As the West continues to raise concern for the humanitarian situation in the Gaza Strip, one expert warns that funds could easily be funneled to Hamas through non-governmental organizations.
“At least $1 billion is channeled every year into Gaza under the label of ‘humanitarian aid,’ mainly through governments, U.N. agencies and a network of NGOs,’ Professor Gerald Steinberg explained to Jewish News Syndicate.
Steinberg is the founder and president of NGO Monitor, a Jerusalem-based organization.
“All of their officials who work in or visit Gaza were aware of the theft of materials to pay the Hamas terror army, to build kilometers of concrete-reinforced tunnels and to manufacture thousands of rockets—but they chose to remain silent. They all share responsibility for enabling the October 7 massacres,” said Steinberg.
One case in point is World Vision, a U.S.-based Christian aid organization.
“The case of World Vision stands out because many of the details are available following the arrest, trial and conviction of their Gaza manager, Mohammed El-Halabi,” Steinberg said.
In 2022, Halabi was convicted and given a 12-year sentence for transferring $50 million of World Vision funds to Hamas.
Hamas recruited Halabi in 2004 to infiltrate World Vision. From the time World Vision hired him in 2005, he regularly met with Hamas operatives, who were especially interested in acquiring tools for digging tunnels. Halabi established and promoted humanitarian projects and fictitious agricultural associations that acted as cover for the illicit financial transfers.
The main method used to divert aid money to Hamas was putting out fictitious tenders for World Vision-sponsored projects in the Gaza Strip, an Israeli investigation revealed. The “winning” company would be made aware that 60% of the project’s budget was to be designated for Hamas.
Halabi visited tunnels on at least two occasions and gave a Hamas operative $20,000 to repair tunnels damaged by flooding.
Some of the money went to pay the salaries of Hamas terrorists and, in some cases, senior Hamas terrorists took large sums of money for their personal use.
“After Halabi was arrested in 2016, World Vision sent two officials who asked to speak to me, including the manager of their West Bank and Gaza projects. She told me that she visited Gaza periodically to check on the activities, and the farmers showed her the fields and produce,” Steinberg told JNS.
“I asked whether she mentioned concrete tunnels that were probably underneath the fields—she simply shook her head. It was clear that she understood the question. This characterized the entire aid industry’s policy of silent cooperation with Hamas,” he added.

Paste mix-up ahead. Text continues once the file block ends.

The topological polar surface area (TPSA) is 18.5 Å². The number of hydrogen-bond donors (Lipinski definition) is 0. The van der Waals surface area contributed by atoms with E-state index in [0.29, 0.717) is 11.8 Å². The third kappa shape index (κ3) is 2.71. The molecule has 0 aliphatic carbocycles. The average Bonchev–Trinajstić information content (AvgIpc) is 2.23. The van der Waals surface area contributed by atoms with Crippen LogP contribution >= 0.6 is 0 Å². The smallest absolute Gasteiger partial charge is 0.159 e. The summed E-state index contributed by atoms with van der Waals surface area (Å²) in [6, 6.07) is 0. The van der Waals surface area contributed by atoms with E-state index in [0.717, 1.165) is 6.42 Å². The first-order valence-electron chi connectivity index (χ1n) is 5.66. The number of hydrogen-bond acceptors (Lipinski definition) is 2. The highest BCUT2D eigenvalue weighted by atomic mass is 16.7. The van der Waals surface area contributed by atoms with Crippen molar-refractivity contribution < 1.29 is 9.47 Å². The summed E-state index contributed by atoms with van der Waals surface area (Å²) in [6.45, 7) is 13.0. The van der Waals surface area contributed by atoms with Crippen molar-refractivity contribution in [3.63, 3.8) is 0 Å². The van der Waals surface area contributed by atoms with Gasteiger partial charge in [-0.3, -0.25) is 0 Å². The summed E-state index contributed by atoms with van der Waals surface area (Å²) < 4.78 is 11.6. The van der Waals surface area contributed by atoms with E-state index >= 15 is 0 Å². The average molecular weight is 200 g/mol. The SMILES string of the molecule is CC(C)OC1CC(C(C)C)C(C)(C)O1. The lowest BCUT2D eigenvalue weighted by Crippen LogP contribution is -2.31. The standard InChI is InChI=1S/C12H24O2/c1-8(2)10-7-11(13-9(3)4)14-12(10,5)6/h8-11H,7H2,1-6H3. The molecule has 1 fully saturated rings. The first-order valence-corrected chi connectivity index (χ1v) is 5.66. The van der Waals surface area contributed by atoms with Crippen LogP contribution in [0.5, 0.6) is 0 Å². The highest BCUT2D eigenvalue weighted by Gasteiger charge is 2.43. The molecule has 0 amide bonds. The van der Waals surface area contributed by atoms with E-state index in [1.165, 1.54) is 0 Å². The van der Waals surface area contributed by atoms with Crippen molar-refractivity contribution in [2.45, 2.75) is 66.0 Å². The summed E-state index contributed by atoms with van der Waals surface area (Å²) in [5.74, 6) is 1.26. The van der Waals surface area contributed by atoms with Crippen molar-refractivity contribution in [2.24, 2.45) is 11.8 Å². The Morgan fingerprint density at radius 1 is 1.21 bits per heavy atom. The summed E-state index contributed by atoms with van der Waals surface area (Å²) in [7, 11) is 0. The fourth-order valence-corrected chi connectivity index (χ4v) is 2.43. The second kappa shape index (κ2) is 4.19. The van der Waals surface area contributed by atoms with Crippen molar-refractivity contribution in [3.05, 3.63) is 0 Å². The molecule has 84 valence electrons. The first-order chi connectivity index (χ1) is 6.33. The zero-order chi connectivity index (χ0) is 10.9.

In the U.S., Sen. Chuck Grassley (R-Iowa) has been pressing World Vision to explain exactly what happened to $491 million it received from the U.S. Agency for International Development (USAID) in 2022.
“It is paramount that U.S. dollars do not, in any way, shape or form, fund or encourage terrorism. Through my investigations into World Vision and work to hold our government agencies accountable, my goal is to improve transparency and make sure every cent of taxpayer money is used as intended and not for illegal activity,” the senator said in a statement to JNS in August.
Because of Halabi’s trial, much is known about World Vision and its connection to terrorism. But World Vision isn’t the only organization that has raised Israeli concerns.
In October 2021, then-Defense Minister Benny Gantz blacklisted six Palestinian non-governmental organizations as terrorist groups linked to the Popular Front for the Liberation of Palestine.
The most prominent of the six NGOs are Al-Haq, which spearheads legal campaigns and Boycott, Divestment and Sanctions activities against Israel, and Addameer, which advocates for Palestinian security prisoners. Both are based in Ramallah.
The other four designated NGOs are Defense for Children-International Palestine, the Union of Palestinian Women’s Committees, the Union of Agricultural Work Committees and the Bisan Research and Advocacy Center. Several of these organizations receive funding from European governments.
Asked about his biggest concerns moving forward, Steinberg said, “Two issues: The continuation of diverting NGO ‘aid’ funding to Hamas terror, and the central role of NGOs and U.N. officials in demonizing Israeli counterterror actions through ‘war crimes’ and ‘collective punishment’ labels.”